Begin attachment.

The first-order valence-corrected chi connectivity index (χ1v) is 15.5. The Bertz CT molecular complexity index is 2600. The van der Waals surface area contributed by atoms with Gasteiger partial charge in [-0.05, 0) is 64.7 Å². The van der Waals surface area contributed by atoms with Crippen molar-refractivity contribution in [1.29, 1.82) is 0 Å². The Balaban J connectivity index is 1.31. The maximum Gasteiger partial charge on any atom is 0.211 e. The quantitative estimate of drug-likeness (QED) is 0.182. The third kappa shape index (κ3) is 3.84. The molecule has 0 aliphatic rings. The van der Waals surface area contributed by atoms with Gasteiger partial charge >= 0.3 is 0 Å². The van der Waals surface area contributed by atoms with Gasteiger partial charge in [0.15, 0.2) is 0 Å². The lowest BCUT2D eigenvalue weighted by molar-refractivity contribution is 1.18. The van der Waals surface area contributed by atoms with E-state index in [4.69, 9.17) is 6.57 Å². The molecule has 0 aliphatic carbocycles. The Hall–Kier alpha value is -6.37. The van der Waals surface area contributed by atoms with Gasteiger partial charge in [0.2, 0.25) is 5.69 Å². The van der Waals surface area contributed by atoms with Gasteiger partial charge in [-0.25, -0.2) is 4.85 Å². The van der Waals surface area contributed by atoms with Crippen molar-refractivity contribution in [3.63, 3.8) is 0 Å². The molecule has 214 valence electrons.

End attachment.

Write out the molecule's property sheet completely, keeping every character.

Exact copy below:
The first-order valence-corrected chi connectivity index (χ1v) is 15.5. The Bertz CT molecular complexity index is 2600. The van der Waals surface area contributed by atoms with Gasteiger partial charge in [-0.05, 0) is 64.7 Å². The van der Waals surface area contributed by atoms with Crippen molar-refractivity contribution in [1.29, 1.82) is 0 Å². The Balaban J connectivity index is 1.31. The maximum Gasteiger partial charge on any atom is 0.211 e. The quantitative estimate of drug-likeness (QED) is 0.182. The third kappa shape index (κ3) is 3.84. The molecule has 0 aliphatic rings. The van der Waals surface area contributed by atoms with Gasteiger partial charge >= 0.3 is 0 Å². The van der Waals surface area contributed by atoms with Gasteiger partial charge in [0.15, 0.2) is 0 Å². The lowest BCUT2D eigenvalue weighted by molar-refractivity contribution is 1.18. The van der Waals surface area contributed by atoms with E-state index in [4.69, 9.17) is 6.57 Å². The molecule has 0 aliphatic carbocycles. The Hall–Kier alpha value is -6.37. The van der Waals surface area contributed by atoms with Gasteiger partial charge in [0.2, 0.25) is 5.69 Å². The van der Waals surface area contributed by atoms with Gasteiger partial charge in [-0.25, -0.2) is 4.85 Å². The van der Waals surface area contributed by atoms with Crippen molar-refractivity contribution in [3.63, 3.8) is 0 Å². The molecule has 214 valence electrons.